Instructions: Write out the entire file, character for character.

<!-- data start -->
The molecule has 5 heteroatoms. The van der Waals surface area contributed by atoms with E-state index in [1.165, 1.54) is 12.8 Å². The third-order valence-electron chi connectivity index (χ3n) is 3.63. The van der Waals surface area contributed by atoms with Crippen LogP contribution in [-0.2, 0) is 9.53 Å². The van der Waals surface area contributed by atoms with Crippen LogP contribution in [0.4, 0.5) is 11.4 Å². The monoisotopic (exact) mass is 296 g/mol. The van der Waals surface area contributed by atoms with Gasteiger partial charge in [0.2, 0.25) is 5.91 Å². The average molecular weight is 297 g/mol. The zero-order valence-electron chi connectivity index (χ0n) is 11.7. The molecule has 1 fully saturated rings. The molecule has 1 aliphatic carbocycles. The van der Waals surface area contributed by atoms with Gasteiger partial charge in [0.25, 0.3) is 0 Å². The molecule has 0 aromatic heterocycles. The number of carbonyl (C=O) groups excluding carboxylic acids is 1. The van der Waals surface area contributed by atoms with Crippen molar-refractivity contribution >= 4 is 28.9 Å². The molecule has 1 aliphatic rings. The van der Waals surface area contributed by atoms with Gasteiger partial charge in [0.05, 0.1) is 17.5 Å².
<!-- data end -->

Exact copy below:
The molecule has 5 heteroatoms. The van der Waals surface area contributed by atoms with E-state index in [1.165, 1.54) is 12.8 Å². The third-order valence-electron chi connectivity index (χ3n) is 3.63. The van der Waals surface area contributed by atoms with Crippen LogP contribution in [-0.2, 0) is 9.53 Å². The van der Waals surface area contributed by atoms with Crippen LogP contribution in [0.4, 0.5) is 11.4 Å². The monoisotopic (exact) mass is 296 g/mol. The van der Waals surface area contributed by atoms with Gasteiger partial charge in [0.2, 0.25) is 5.91 Å². The average molecular weight is 297 g/mol. The zero-order valence-electron chi connectivity index (χ0n) is 11.7. The molecule has 1 fully saturated rings. The molecule has 1 aliphatic carbocycles. The van der Waals surface area contributed by atoms with Gasteiger partial charge in [0.25, 0.3) is 0 Å². The molecule has 0 aromatic heterocycles. The number of carbonyl (C=O) groups excluding carboxylic acids is 1. The van der Waals surface area contributed by atoms with Crippen molar-refractivity contribution >= 4 is 28.9 Å². The molecule has 1 aliphatic rings. The van der Waals surface area contributed by atoms with Gasteiger partial charge in [0.05, 0.1) is 17.5 Å².